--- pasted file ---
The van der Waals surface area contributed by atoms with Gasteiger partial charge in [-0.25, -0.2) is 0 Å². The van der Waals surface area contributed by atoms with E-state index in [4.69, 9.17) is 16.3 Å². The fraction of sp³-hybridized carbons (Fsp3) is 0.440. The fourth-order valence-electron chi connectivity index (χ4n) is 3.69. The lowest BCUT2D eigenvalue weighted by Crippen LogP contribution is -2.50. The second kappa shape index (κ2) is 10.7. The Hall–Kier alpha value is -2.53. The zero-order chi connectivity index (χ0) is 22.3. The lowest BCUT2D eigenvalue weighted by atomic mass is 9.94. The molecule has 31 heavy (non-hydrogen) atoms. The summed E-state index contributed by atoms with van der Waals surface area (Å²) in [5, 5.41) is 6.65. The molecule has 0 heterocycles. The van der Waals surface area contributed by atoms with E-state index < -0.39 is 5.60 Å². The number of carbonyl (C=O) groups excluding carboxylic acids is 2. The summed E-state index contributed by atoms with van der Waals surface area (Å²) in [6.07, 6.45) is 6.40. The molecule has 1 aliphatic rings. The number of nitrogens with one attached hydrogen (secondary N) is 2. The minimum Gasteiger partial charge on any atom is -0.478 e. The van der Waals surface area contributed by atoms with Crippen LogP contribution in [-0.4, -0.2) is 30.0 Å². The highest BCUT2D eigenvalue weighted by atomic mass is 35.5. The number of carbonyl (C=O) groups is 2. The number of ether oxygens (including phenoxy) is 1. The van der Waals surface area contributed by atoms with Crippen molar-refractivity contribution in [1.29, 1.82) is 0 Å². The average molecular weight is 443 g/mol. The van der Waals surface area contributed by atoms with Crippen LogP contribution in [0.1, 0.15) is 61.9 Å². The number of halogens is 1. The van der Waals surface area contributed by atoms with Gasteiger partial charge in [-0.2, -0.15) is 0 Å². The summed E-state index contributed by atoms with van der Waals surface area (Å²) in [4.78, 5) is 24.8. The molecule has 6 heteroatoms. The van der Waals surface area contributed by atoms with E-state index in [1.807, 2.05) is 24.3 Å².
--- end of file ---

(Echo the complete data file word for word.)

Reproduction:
The van der Waals surface area contributed by atoms with Gasteiger partial charge in [-0.25, -0.2) is 0 Å². The van der Waals surface area contributed by atoms with E-state index in [4.69, 9.17) is 16.3 Å². The fraction of sp³-hybridized carbons (Fsp3) is 0.440. The fourth-order valence-electron chi connectivity index (χ4n) is 3.69. The lowest BCUT2D eigenvalue weighted by Crippen LogP contribution is -2.50. The second kappa shape index (κ2) is 10.7. The Hall–Kier alpha value is -2.53. The zero-order chi connectivity index (χ0) is 22.3. The lowest BCUT2D eigenvalue weighted by atomic mass is 9.94. The molecule has 31 heavy (non-hydrogen) atoms. The summed E-state index contributed by atoms with van der Waals surface area (Å²) in [5, 5.41) is 6.65. The molecule has 0 heterocycles. The van der Waals surface area contributed by atoms with E-state index < -0.39 is 5.60 Å². The number of carbonyl (C=O) groups excluding carboxylic acids is 2. The summed E-state index contributed by atoms with van der Waals surface area (Å²) in [6.07, 6.45) is 6.40. The molecule has 1 aliphatic rings. The number of nitrogens with one attached hydrogen (secondary N) is 2. The minimum Gasteiger partial charge on any atom is -0.478 e. The van der Waals surface area contributed by atoms with Crippen LogP contribution in [-0.4, -0.2) is 30.0 Å². The highest BCUT2D eigenvalue weighted by atomic mass is 35.5. The number of carbonyl (C=O) groups is 2. The number of ether oxygens (including phenoxy) is 1. The van der Waals surface area contributed by atoms with Crippen molar-refractivity contribution in [1.29, 1.82) is 0 Å². The average molecular weight is 443 g/mol. The van der Waals surface area contributed by atoms with Crippen LogP contribution in [0.1, 0.15) is 61.9 Å². The number of halogens is 1. The van der Waals surface area contributed by atoms with Gasteiger partial charge in [-0.2, -0.15) is 0 Å². The summed E-state index contributed by atoms with van der Waals surface area (Å²) in [4.78, 5) is 24.8. The molecule has 6 heteroatoms. The van der Waals surface area contributed by atoms with E-state index in [1.807, 2.05) is 24.3 Å².